Was it the misogyny, or what I didn’t do that nags me decades later?
My uncle’s comment still drives my aging brain into woulda-shoulda-coulda mode.
It was what I didn’t do to get back at my cousin, and teach my lackadaisical uncle and aunt a lesson.
I’m still kinda pissed, forty years later.
“Dat’s what you get for playing weet boys!”
I have enough to be neurotic about without adding the Fireworks Stunt to my existential angst.
I began pondering the crazy mini-traumas lodged in our brains after reading another Medium writer’s tale of sexual harassment on the school bus.
Her debut into the sexist world for her tween-age self still bothered her twelve or thirteen years later.
It’s funny, isn’t it, how little events can mark us for life, when we often move on from the larger, more serious ones.
What’s done to us by others is what sticks far more than ‘shit happens’. Studies after Hurricane Katrina found survivors were more traumatized by the government’s half-assed heckuva-job-Brownie response than by the hurricane itself.
Hurricanes gonna hurricane, but government officials make choices.
Getting groped by a schoolboy, not knowing what to do about it, or how to make him stop, still stuck in the writer’s craw. I wondered if she’s tormenting herself with the woulda-coulda-shoulda years later, as an adult, thinking now what she should have done?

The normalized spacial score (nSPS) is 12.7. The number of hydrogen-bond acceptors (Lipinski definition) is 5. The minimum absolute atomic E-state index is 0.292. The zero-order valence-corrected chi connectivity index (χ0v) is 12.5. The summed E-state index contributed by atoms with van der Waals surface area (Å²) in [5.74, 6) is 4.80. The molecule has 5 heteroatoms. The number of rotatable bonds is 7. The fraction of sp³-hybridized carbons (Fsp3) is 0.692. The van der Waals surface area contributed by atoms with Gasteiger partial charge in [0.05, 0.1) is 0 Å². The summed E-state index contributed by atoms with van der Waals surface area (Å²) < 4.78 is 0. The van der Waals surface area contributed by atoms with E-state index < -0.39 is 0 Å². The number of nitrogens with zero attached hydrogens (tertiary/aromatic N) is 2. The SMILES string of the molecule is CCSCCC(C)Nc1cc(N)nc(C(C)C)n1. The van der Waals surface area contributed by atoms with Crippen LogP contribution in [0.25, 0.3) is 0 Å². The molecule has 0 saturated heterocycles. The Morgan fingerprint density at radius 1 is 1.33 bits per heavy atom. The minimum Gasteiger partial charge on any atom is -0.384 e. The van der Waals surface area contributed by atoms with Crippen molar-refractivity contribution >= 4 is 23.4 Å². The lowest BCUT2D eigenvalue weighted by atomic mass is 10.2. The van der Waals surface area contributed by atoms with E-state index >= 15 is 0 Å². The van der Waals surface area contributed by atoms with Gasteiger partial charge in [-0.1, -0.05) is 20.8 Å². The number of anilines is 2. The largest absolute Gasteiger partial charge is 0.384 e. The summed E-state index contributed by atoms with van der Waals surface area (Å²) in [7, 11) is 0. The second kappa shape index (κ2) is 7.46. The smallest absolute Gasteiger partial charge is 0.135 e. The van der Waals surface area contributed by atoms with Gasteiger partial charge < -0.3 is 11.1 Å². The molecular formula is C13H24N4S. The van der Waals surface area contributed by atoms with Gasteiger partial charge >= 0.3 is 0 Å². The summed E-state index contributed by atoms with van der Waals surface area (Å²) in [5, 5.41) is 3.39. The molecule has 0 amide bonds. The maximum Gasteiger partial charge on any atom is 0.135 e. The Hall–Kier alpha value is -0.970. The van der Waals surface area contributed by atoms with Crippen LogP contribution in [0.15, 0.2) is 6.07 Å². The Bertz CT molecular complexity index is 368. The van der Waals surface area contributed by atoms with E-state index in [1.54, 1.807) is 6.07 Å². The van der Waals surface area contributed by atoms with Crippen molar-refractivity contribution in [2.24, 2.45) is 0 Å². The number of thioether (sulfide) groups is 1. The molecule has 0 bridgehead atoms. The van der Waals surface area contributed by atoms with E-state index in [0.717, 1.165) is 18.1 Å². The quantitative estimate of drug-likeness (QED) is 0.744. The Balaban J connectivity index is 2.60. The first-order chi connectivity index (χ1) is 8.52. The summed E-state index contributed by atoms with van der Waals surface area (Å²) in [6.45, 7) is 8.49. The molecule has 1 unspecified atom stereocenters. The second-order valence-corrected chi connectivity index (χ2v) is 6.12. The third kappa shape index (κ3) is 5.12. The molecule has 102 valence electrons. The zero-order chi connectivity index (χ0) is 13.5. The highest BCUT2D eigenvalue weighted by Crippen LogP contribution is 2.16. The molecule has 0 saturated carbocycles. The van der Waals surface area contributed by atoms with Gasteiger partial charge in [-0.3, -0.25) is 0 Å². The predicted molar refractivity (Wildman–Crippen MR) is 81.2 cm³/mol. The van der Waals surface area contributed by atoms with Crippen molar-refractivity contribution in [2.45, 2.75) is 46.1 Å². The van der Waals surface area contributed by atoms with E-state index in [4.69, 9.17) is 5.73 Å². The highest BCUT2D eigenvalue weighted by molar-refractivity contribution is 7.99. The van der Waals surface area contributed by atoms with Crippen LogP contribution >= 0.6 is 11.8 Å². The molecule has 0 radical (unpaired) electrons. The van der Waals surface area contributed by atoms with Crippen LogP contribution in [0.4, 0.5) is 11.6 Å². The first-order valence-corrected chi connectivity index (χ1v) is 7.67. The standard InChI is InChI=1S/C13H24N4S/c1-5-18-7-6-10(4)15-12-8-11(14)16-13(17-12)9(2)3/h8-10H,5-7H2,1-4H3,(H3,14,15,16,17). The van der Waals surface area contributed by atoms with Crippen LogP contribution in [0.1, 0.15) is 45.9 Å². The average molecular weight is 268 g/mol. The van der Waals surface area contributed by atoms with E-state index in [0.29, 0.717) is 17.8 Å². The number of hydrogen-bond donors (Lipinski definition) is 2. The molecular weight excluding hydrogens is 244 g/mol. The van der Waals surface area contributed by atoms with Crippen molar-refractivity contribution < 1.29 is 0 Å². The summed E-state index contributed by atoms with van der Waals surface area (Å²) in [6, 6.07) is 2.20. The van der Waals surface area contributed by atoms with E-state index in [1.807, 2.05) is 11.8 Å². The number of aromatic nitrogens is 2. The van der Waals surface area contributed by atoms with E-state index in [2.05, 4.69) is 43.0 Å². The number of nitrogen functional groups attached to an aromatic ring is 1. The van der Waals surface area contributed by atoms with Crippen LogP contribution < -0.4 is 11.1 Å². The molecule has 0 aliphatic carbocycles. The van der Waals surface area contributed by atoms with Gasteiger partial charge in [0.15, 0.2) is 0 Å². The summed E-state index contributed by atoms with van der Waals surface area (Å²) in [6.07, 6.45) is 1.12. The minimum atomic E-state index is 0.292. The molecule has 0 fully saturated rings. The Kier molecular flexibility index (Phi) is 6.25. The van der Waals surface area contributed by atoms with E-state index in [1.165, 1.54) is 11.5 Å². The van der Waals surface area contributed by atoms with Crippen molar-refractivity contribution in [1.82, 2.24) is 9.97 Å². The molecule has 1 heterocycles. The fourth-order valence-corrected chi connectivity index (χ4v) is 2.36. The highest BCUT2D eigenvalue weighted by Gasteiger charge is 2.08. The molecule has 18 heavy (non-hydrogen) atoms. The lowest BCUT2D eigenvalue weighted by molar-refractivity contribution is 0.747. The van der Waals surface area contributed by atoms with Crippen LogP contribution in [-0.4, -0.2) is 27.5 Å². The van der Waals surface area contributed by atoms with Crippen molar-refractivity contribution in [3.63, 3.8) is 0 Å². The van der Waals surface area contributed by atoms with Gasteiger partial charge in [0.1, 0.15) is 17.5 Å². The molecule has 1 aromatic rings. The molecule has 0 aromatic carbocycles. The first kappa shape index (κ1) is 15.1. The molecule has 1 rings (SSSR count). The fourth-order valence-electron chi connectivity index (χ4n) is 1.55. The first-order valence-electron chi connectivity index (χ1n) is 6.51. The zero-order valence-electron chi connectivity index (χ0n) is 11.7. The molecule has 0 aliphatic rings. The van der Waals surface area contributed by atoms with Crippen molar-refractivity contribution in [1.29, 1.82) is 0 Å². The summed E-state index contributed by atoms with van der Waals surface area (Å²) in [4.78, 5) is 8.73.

I can relate. Forty years later, it’s glaringly obvious I should have taken my cousin’s knife. Or hidden it really well.
Ona hot July night my cousin played with my brother and some of the neighborhood boys in the yard. My cousin was the oldest, about 17, and the others were a little younger — my brother was twelve, the other kids in between. I went down to the basement via the outside entrance.
The basement doors slammed shut and locked. I was enveloped in darkness. “Let me out!” I demanded, and of course they didn’t. Boys!
“Come on you guys, cut it out!” I yelled, but they laughed. Exasperated, I groped for a broom I’d seen next to the fridge. My uncle and aunt were upstairs, directly beneath me. I pounded on the basement roof to get their attention.